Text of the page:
Figure 1: Illustrative Conditional Average Treatment Effects in Malawi and Zambia

What are the characteristics of ‘high flyers’?

Having identified our low- and high-flyers, we analyse their respective characteristics to understand the combination of pre-treatment features that led some households to realize large benefits relative to others. Figure 2 presents selected pre-treatment characteristics of low- and high-flyers for Zambia. The first set of bars in the graph shows that high-flyers have fewer young children, smaller households and heads with more education; the middle set of bars indicate they live closer to the district capital and in areas with more rainfall. All of these results seem intuitive. However, the last set of bars shows that high-flyers had significantly less ownership of livestock and productive assets. The results for Malawi are similar to those shown for Zambia.

Figure 2: Selected pre-treatment characteristics of low- and high-flyers for Zambia

Towards a middle-range theory of graduation

The results for Malawi and Zambia point to a unique combination of starting characteristics among high-flyers: favorable household characteristics (smaller size, fewer children) and a favorable environment (more rain, closer to markets), but with lower productive assets. This combination of characteristics could not necessarily have been predicted beforehand, thus illustrating the power of machine learning to uncover patterns in the data that can subsequently be used to refine or develop new theory about sustained poverty reduction. In terms of policy, there is currently a focus in Africa on providing complementary services to cash transfer beneficiaries to enhance program impacts. Evidence on the characteristics of high- and low-flyers in these programs can help policy-makers tailor complementary services to specific groups of households to enhance program impacts.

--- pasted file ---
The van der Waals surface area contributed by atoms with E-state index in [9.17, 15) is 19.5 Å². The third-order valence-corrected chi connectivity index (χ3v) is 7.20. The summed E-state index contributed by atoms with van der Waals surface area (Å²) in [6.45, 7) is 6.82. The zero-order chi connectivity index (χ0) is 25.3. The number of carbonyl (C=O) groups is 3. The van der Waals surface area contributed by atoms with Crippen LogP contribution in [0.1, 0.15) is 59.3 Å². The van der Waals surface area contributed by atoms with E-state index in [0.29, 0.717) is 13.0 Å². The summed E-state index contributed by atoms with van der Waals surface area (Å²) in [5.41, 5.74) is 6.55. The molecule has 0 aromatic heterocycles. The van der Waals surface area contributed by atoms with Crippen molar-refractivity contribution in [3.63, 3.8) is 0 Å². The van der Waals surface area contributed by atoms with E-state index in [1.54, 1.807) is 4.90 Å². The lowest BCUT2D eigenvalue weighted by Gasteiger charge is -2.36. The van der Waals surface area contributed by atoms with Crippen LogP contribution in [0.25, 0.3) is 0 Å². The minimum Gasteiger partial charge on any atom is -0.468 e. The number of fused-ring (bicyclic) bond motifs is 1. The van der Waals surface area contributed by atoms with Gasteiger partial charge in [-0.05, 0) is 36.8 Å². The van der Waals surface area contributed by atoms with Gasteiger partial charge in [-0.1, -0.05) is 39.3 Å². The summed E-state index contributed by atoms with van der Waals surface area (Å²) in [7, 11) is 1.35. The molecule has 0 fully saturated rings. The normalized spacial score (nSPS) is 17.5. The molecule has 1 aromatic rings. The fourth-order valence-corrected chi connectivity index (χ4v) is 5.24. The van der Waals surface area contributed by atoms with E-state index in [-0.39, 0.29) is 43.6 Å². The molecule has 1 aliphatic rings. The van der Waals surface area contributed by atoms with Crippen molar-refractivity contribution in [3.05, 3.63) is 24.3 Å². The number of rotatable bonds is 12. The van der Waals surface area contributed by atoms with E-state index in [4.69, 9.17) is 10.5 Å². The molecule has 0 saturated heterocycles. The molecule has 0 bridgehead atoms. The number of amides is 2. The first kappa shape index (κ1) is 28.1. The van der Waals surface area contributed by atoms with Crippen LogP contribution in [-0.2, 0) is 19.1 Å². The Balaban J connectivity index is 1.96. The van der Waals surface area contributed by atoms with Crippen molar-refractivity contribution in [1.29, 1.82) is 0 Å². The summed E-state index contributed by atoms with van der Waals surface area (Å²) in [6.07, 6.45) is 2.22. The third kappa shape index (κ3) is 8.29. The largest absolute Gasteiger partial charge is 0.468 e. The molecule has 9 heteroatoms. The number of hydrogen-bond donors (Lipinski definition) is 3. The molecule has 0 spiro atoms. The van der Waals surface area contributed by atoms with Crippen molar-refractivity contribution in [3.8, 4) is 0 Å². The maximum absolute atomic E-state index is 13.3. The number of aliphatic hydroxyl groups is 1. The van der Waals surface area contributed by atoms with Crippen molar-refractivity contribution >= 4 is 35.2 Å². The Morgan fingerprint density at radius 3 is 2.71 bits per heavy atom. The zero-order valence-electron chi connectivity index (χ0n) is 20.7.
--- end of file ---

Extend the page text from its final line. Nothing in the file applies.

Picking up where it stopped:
Sudhanshu Handa is Kenan Eminent Professor of Public Policy at University of North Carolina and Institute fellow at the American Institutes for Research, Zhiyuan Liu is a PhD student in Computer Science at the University of North Carolina.

Cover image: Malawi SCTP paypoint. Images taken by Sudhanshu Handa, Michelle Mills and Maxton Tsoka